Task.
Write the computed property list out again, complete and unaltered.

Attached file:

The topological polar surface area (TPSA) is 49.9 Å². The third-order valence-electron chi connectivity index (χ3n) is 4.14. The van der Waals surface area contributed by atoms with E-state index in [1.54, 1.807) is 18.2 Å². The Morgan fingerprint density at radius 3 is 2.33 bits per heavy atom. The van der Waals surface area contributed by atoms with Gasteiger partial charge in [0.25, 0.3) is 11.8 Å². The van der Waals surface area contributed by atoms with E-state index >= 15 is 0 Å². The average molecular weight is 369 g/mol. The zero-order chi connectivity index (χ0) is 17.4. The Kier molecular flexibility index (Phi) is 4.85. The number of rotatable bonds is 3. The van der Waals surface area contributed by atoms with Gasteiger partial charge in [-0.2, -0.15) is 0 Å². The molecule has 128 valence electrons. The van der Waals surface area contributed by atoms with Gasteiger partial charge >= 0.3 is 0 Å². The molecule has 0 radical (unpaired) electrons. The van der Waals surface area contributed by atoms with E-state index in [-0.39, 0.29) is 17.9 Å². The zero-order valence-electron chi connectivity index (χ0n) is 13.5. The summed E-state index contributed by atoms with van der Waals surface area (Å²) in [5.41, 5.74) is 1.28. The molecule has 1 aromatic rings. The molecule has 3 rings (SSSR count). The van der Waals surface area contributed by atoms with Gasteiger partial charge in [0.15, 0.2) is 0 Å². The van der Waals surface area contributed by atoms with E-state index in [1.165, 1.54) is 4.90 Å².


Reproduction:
The topological polar surface area (TPSA) is 49.9 Å². The third-order valence-electron chi connectivity index (χ3n) is 4.14. The van der Waals surface area contributed by atoms with E-state index in [1.54, 1.807) is 18.2 Å². The Morgan fingerprint density at radius 3 is 2.33 bits per heavy atom. The van der Waals surface area contributed by atoms with Gasteiger partial charge in [0.25, 0.3) is 11.8 Å². The van der Waals surface area contributed by atoms with E-state index >= 15 is 0 Å². The average molecular weight is 369 g/mol. The zero-order chi connectivity index (χ0) is 17.4. The Kier molecular flexibility index (Phi) is 4.85. The number of rotatable bonds is 3. The van der Waals surface area contributed by atoms with Gasteiger partial charge in [-0.2, -0.15) is 0 Å². The molecule has 128 valence electrons. The van der Waals surface area contributed by atoms with Gasteiger partial charge >= 0.3 is 0 Å². The molecule has 0 radical (unpaired) electrons. The van der Waals surface area contributed by atoms with E-state index in [-0.39, 0.29) is 17.9 Å². The zero-order valence-electron chi connectivity index (χ0n) is 13.5. The summed E-state index contributed by atoms with van der Waals surface area (Å²) in [5.41, 5.74) is 1.28. The molecule has 1 aromatic rings. The molecule has 3 rings (SSSR count). The van der Waals surface area contributed by atoms with Gasteiger partial charge in [0.15, 0.2) is 0 Å². The van der Waals surface area contributed by atoms with E-state index in [1.165, 1.54) is 4.90 Å².